In the early Fall, you may want to begin some supplemental feeding. Summer and Fall in 2018 were quite rainy, providing a reminder of the importance of supplemental feeding for your honeybees. During rainy periods before Winter, every day of rain is one less day of foraging, plus hive bound bees are eating honey stores meant to get them through the coming winter. During these periods you may want to supplement feed any and all hives with low honey stores. Leave at least 75 pounds of honey in each hive. With proper nutrition, bees can fight off most diseases. It is so important that they have enough of their own honey but if honey stores are low, fondant or winter patties will help get them through. A mild November means that supplemental feeding is essential, as the honeybees will fly around and use up resources with nothing to forage.

COLD/MOISTURE
Excessive Winter moisture can bring down a hive. Using wooden bottom boards in place of screened boards can be helpful for cold, but make sure the hive is tilted slightly forward so that moisture can drain. For those with resource hives (two hives back to back), drill two quarter-inch holes in the bottom toward the back of each hive to allow excess moisture to drain and air to enter. I also wrap my hives with tar paper to protect against harsh winds.

To help with insulation and simultaneously assist with feeding, I remove the inner board and place a shallow empty honey super (hive box) at the top of the hive. Fondant or other dry winter patties can be placed on top of the frames. Keep the feed centered. Cedar or pine chips can be contained in a net bag, placed over the fondant and spread out over the top of the hive to absorb moisture and provide additional insulation. The bag can easily be pulled up when it’s time to refeed. Install the inner board, then the winter board with vent, then insulation.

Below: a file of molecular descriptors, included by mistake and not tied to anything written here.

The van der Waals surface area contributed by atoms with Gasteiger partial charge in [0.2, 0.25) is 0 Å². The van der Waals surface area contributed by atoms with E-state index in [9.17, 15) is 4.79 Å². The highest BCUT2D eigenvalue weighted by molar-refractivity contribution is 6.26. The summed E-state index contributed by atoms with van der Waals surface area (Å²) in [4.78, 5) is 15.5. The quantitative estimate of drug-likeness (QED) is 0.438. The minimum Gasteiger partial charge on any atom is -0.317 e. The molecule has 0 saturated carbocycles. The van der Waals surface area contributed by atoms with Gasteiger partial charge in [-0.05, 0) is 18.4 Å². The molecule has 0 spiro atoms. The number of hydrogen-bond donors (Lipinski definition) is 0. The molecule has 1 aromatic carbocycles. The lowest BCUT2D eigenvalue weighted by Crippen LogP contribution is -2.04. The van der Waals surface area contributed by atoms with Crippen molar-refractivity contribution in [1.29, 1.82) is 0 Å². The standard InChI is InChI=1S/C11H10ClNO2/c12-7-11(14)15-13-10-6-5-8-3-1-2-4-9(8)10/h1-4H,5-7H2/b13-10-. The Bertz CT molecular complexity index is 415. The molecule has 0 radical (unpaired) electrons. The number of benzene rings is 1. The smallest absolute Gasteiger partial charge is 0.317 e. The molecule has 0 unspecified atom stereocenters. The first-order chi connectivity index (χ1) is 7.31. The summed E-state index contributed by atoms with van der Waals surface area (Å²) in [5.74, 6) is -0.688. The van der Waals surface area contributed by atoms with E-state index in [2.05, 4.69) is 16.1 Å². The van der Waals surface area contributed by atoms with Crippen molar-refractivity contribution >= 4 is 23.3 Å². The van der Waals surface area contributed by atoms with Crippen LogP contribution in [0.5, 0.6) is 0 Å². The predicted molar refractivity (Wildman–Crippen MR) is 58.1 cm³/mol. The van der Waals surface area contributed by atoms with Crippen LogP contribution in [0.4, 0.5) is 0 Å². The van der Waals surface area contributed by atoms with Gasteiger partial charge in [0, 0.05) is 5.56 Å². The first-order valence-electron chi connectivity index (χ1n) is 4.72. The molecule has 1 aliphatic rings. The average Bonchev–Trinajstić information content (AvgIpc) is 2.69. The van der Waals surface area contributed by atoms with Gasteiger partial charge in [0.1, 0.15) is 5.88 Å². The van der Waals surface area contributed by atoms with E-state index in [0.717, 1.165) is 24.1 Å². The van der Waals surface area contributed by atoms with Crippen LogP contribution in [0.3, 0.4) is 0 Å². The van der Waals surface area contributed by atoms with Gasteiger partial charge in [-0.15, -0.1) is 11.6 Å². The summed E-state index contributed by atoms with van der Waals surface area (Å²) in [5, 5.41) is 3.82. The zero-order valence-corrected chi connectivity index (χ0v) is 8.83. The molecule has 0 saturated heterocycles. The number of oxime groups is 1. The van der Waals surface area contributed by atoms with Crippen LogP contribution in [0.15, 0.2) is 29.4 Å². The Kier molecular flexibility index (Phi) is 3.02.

PROTECTING THE HIVE
When cold weather temperatures set in, honeybees will go into a state of torpor, which enables animals to survive periods of reduced available food. Torpor is a state of decreased physiological activity in an animal usually through a reduced body temperature and lower metabolic rate. Hibernation is an extended form of torpor, but is not the same. 

The bees’ temperature will hover around 55 degrees Fahrenheit in a cold winter cluster.  When bees are settled in a cluster and there are mice present, a mouse’s every move disturbs the cluster, using valuable energy. Food stores are further depleted as the mice eat pollen and honey stores. They also defecate in the hive, producing additional toxic moisture. When conducting a final inspection, it’s essential to ensure that no mice are in the hive. Mouse guards should be installed at this time; we use screened guards.

Photo: Heather Phelps-Lipton

Photo: Heather Phelps-Lipton

Bear attacks are common in Fall. Many bears are coming down from the mountains in search of protein and they can’t resist the lure of honeybee larvae to fatten up for winter. Now is the time to check your electric fences. After the bears go into hibernation and it begins to snow you can disengage your fence, as heavy snowfall can short out and damage your solar electric unit.

Even with all these challenges, beekeeping is well worth the effort. Beekeeping offers the ultimate experience of oneness with nature and invites you to be more present in the moment. I invite you to try it! 

If you have any questions, please reach out to info@FoxFarmApiary.com.

 -CL